The UK’s longest-ever reigning monarch (64 years in office and counting), Queen Elizabeth II, exerts an extraordinary amount of influence over Britain and the rest of the world.
In an article published by Fortune Magazine in September 2015, 27 percent of Chinese shoppers said they draw inspiration for fashion and home style from the Queen and the rest of Britain’s royal family. And when Chinese consumers were asked what words they associate with Britain, 25 percent said “the Queen.”
Twenty-five percent? Talk about enviable awareness and lift. It’s clear that Britain’s royal family has become a brand — and a powerful, relevant brand at that (even with the chaos of Brexit). But how exactly did that come to be?
The significance of television
Royalty has an innately glamorous allure, but television has played a starring role in the widespread rise, recognition and influence of the British monarchy. Its worldwide reach has resulted in record-breaking viewings of key events during the royal family’s reign.
In 1997, an estimated 32.1 million viewers watched Princess Diana’s funeral on television, according to the BBC. Over 24 million viewers in the UK watched 2011’s royal wedding on the BBC and ITV, and nearly 23 million Americans turned on their television sets to watch Prince William and Kate Middleton tie the knot. The estimated numbers for the BBC and ITV put the royal wedding in the all-time top 10 most-watched television programs of all time in the UK.
Back in 2011, Forbes and Huffington Post both ran articles titled “The Death of Television.” And while the titles seemed to paint a pessimistic view of television’s future, the arguments put forth supported the opposite view.
While traditional linear television viewership might end up competing against the internet for viewer attention, the authors predicted, new formats of television such as web-hosted episodes and video-on-demand (VOD) were set to flourish. Television would thrive in the future — albeit in a slightly different format than before.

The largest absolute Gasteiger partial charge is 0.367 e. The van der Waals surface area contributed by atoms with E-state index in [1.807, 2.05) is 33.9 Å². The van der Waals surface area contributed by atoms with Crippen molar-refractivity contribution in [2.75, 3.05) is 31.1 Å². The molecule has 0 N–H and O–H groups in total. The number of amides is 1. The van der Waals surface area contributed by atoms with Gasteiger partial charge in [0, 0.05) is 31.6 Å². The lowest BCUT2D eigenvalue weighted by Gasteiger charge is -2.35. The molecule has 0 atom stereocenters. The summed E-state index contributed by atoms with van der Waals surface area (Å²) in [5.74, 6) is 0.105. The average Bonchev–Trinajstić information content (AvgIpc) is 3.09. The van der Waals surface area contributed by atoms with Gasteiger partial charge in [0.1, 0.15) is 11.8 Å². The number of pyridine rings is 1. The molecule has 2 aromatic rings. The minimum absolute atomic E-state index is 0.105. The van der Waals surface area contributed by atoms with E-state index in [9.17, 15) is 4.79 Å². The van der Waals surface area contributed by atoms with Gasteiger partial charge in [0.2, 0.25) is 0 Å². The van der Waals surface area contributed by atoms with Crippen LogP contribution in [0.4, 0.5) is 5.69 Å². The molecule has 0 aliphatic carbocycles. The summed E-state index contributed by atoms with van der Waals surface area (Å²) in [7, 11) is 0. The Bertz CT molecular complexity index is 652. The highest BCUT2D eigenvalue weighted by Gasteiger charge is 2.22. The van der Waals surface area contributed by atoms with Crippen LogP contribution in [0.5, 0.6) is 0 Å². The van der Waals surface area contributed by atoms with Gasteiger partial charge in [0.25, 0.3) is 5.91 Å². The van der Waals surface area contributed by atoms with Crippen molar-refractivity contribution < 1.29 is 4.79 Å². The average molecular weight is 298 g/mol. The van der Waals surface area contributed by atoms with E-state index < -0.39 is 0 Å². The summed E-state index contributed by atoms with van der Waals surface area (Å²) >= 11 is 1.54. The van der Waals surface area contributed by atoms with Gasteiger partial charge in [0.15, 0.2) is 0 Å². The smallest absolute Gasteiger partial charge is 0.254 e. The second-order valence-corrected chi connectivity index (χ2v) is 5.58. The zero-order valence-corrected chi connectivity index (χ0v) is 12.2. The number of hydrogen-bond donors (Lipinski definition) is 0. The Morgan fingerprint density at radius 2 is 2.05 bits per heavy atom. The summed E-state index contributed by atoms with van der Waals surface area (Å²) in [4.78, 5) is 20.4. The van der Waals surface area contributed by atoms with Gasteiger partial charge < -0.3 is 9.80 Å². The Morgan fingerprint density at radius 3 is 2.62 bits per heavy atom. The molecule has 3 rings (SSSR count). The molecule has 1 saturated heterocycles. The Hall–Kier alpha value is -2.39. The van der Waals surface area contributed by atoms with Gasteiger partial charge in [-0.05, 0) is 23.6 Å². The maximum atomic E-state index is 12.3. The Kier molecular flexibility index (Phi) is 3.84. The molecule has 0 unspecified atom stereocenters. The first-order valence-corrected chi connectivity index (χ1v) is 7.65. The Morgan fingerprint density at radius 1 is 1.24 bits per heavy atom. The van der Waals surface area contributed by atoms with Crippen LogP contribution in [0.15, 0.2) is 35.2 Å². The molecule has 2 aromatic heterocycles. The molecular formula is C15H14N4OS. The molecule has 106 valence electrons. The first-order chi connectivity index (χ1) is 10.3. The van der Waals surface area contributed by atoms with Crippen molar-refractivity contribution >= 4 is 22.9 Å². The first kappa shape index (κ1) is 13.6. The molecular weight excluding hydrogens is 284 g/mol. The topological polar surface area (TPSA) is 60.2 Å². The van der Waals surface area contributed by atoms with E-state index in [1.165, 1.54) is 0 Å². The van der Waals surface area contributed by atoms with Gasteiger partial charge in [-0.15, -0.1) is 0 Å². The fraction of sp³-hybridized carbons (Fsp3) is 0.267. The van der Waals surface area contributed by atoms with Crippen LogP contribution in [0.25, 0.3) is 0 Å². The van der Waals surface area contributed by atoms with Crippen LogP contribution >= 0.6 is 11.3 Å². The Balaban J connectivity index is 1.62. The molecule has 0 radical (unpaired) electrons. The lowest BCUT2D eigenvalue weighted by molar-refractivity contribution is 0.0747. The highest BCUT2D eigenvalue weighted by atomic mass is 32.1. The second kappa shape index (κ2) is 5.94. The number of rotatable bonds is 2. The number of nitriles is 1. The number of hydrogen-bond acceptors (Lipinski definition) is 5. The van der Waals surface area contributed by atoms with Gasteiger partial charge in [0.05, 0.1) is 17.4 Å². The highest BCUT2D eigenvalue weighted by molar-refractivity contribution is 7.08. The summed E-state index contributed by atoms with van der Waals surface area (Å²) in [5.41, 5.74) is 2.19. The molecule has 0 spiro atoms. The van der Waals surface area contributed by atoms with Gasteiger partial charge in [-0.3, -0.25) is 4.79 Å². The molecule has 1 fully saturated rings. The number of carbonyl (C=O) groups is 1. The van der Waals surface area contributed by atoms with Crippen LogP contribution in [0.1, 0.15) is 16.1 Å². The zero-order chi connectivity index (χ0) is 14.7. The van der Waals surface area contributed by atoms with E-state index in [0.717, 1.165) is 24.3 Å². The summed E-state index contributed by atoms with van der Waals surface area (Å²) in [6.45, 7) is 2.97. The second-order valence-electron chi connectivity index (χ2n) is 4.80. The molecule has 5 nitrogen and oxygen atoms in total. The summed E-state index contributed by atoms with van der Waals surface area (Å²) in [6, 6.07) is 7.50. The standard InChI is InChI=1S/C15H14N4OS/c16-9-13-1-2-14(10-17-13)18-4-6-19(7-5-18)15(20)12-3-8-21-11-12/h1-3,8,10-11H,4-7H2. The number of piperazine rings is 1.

Evan Shapiro, author of the Huffington Post article, stated that after years of predicting television’s impending demise, “to date, nothing has killed, or even seriously wounded television.”
Shapiro was ahead of his time, but he was right. In 2016, live television events such as the Super Bowl, the Oscars and the Olympics still draw hundreds of millions of viewers. But consumers have supplemented (or substituted) television in many cases with internet-supported video and programming. And that means advertisers need to do the same.
Remember those record-breaking royal wedding TV viewership numbers mentioned above? Well, the reach of Britain’s famous wedding extended beyond television to encompass the internet, too. ABCNews.com said its online site traffic the day of the royal wedding was its highest since the 2008 US presidential election.
And, E! Online said its 23.6 million page views the day of the wedding was the website’s heaviest day of traffic ever. More Americans accessed E! Online the day of the wedding than the total number of Americans who viewed the wedding on US television.
It seems that the internet — and streaming television/video — played a significant role during Kate and William’s big day.
Shifts in consumer TV viewing behavior real and widespread
An IAB Video Ad Spend study released in April 2015 reported that that marketers and agencies were likely to increase spending on digital video (68 percent) and mobile video (58 percent) advertising, rather than on broadcast/cable/OTT TV ads (33 percent). Of those who plan to increase their spending on digital video advertising, most said that they would be borrowing those funds from cable or broadcast TV.
Both television and the royal family, in many ways, represent traditions of years gone by. But they also remain relevant — and provide reach — to hundreds of millions of consumers around the world.
And in the end, cannibalizing television budgets to fund digital video may not be the best way to increase marketing ROI. The influence of the Queen’s fashion recommendations remains indisputable, as does the proven influence of television on consumer purchasing decisions.
It seems the Forbes and Huffington post columnists were right after all. Television is far from dead — it has simply evolved. And so can (and should) marketers.
Long live the Queen.
Some opinions expressed in this article may be those of a guest author and not necessarily Marketing Land. Staff authors are listed here.